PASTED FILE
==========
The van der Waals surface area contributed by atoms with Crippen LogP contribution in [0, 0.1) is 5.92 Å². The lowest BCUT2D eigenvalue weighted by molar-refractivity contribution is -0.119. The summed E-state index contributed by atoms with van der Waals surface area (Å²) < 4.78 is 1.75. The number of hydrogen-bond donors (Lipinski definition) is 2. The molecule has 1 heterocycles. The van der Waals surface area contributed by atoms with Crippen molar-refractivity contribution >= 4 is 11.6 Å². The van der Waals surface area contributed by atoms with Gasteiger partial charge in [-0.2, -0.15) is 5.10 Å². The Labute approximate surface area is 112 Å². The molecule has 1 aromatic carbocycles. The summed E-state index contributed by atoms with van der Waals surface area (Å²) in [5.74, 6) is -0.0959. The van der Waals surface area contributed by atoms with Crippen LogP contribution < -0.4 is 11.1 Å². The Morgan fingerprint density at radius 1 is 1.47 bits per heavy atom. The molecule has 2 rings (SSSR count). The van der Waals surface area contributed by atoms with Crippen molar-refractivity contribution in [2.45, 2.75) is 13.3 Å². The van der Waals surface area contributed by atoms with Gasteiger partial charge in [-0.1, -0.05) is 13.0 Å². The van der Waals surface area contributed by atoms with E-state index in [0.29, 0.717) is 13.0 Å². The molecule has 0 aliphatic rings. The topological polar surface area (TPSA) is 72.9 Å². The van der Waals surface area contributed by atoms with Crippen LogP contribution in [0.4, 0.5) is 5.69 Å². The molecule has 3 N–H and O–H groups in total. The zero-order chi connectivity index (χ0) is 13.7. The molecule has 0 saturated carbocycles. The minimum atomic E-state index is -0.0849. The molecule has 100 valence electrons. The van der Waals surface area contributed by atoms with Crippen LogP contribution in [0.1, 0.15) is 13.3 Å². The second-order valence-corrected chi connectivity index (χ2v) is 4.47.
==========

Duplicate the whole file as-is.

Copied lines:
The van der Waals surface area contributed by atoms with Crippen LogP contribution in [0, 0.1) is 5.92 Å². The lowest BCUT2D eigenvalue weighted by molar-refractivity contribution is -0.119. The summed E-state index contributed by atoms with van der Waals surface area (Å²) < 4.78 is 1.75. The number of hydrogen-bond donors (Lipinski definition) is 2. The molecule has 1 heterocycles. The van der Waals surface area contributed by atoms with Crippen molar-refractivity contribution >= 4 is 11.6 Å². The van der Waals surface area contributed by atoms with Gasteiger partial charge in [-0.2, -0.15) is 5.10 Å². The Labute approximate surface area is 112 Å². The molecule has 1 aromatic carbocycles. The summed E-state index contributed by atoms with van der Waals surface area (Å²) in [5.74, 6) is -0.0959. The van der Waals surface area contributed by atoms with Crippen LogP contribution < -0.4 is 11.1 Å². The Morgan fingerprint density at radius 1 is 1.47 bits per heavy atom. The molecule has 2 rings (SSSR count). The van der Waals surface area contributed by atoms with Crippen molar-refractivity contribution in [2.45, 2.75) is 13.3 Å². The van der Waals surface area contributed by atoms with Gasteiger partial charge in [-0.1, -0.05) is 13.0 Å². The van der Waals surface area contributed by atoms with E-state index in [0.29, 0.717) is 13.0 Å². The molecule has 0 aliphatic rings. The topological polar surface area (TPSA) is 72.9 Å². The van der Waals surface area contributed by atoms with Crippen LogP contribution in [0.4, 0.5) is 5.69 Å². The molecule has 3 N–H and O–H groups in total. The zero-order chi connectivity index (χ0) is 13.7. The molecule has 0 saturated carbocycles. The minimum atomic E-state index is -0.0849. The molecule has 100 valence electrons. The van der Waals surface area contributed by atoms with Crippen LogP contribution in [0.1, 0.15) is 13.3 Å². The second-order valence-corrected chi connectivity index (χ2v) is 4.47.